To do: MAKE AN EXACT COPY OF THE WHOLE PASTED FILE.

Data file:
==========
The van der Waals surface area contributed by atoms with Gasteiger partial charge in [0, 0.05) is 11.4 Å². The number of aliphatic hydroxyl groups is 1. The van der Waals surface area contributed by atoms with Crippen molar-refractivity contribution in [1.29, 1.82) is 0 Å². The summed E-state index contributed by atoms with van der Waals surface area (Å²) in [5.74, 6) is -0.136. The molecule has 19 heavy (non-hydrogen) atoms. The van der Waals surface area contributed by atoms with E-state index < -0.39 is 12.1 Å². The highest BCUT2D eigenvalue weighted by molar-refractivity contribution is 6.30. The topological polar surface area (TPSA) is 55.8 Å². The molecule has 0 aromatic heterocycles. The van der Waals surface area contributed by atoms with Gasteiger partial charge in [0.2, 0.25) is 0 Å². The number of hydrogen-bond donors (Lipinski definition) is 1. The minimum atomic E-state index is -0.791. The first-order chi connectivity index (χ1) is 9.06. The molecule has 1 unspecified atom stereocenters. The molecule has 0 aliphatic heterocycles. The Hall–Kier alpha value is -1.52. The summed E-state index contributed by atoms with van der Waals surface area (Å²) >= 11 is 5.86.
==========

The van der Waals surface area contributed by atoms with Gasteiger partial charge in [0, 0.05) is 11.4 Å². The number of aliphatic hydroxyl groups is 1. The van der Waals surface area contributed by atoms with Crippen molar-refractivity contribution in [1.29, 1.82) is 0 Å². The summed E-state index contributed by atoms with van der Waals surface area (Å²) in [5.74, 6) is -0.136. The molecule has 19 heavy (non-hydrogen) atoms. The van der Waals surface area contributed by atoms with E-state index < -0.39 is 12.1 Å². The highest BCUT2D eigenvalue weighted by molar-refractivity contribution is 6.30. The topological polar surface area (TPSA) is 55.8 Å². The molecule has 0 aromatic heterocycles. The van der Waals surface area contributed by atoms with Gasteiger partial charge in [0.2, 0.25) is 0 Å². The number of hydrogen-bond donors (Lipinski definition) is 1. The minimum atomic E-state index is -0.791. The first-order chi connectivity index (χ1) is 9.06. The molecule has 1 unspecified atom stereocenters. The molecule has 0 aliphatic heterocycles. The Hall–Kier alpha value is -1.52. The summed E-state index contributed by atoms with van der Waals surface area (Å²) >= 11 is 5.86.